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You haven't mentioned what your rig weighs. I'm guessing your 1500 Ram is about 5500# and the trailer is about 5000#. Add two people, water, food, clothing, supplies etc and you have another 1500-2000#. That adds up to 12500#'s. Add another 500 for incidentals for a 13,000# total weight. That's still 1700# below the GCWR of a Ram 1500. If these numbers are correct, you are below the towing rating and also the GCWR. If you have a good quality load leveling hitch with sway control and it is set properly, you should have no trouble on your trip if you use the engine and transmission to control speed both going up and down the hills/mountains. Start your decents slow and gradually increase the speed as you gain confidence in your ability and that of the Ram. Take your time and enjoy your trip. Don't concern yourself with the people that may line up behind you. They're not your problem, but your safety is. Be careful with the cross winds out west, as I have seen more than one travel trailer and tow rig jack-knifed and flipped over.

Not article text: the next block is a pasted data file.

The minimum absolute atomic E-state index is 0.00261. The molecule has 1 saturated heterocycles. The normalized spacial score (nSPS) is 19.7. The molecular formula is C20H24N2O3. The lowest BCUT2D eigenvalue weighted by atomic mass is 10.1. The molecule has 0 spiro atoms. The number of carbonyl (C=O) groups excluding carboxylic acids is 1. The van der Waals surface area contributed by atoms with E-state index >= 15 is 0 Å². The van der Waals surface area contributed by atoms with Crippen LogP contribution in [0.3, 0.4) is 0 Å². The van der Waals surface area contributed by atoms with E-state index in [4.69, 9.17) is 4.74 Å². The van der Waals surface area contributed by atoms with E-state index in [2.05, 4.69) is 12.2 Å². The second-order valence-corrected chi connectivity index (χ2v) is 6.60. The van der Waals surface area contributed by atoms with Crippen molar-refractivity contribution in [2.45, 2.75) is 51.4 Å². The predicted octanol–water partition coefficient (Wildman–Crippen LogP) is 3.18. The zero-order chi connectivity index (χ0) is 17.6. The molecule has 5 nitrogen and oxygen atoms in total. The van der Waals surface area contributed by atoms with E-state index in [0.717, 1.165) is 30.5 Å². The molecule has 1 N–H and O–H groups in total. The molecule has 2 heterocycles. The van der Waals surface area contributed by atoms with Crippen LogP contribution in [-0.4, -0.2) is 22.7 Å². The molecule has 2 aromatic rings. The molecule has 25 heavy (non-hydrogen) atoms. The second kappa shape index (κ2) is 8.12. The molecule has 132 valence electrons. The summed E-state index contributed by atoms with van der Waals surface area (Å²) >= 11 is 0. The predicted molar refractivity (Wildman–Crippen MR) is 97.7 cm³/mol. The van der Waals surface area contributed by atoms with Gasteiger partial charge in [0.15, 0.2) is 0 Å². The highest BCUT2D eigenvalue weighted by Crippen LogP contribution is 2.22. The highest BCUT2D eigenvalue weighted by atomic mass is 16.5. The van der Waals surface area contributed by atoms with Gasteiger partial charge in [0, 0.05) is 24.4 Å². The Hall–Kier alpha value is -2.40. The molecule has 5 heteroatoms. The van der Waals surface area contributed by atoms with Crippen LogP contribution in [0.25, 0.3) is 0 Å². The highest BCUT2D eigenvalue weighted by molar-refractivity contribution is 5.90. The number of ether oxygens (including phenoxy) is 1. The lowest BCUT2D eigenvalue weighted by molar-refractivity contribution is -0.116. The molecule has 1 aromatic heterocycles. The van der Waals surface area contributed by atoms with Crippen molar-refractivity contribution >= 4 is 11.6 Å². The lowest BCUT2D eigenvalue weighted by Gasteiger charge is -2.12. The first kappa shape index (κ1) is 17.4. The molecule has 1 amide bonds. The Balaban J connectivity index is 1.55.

I'm relatively new here but this is the first online community that I've joined where someone can be within the specs of their equipment and still be told that they need bigger equipment to do the job. Would it be easier with a larger or different truck yes but that's not what the OP asked about. He specifically asked about help driving through the mountains which I found helpful.

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Remember that the "mountains" and passes out east are not like the ones out west.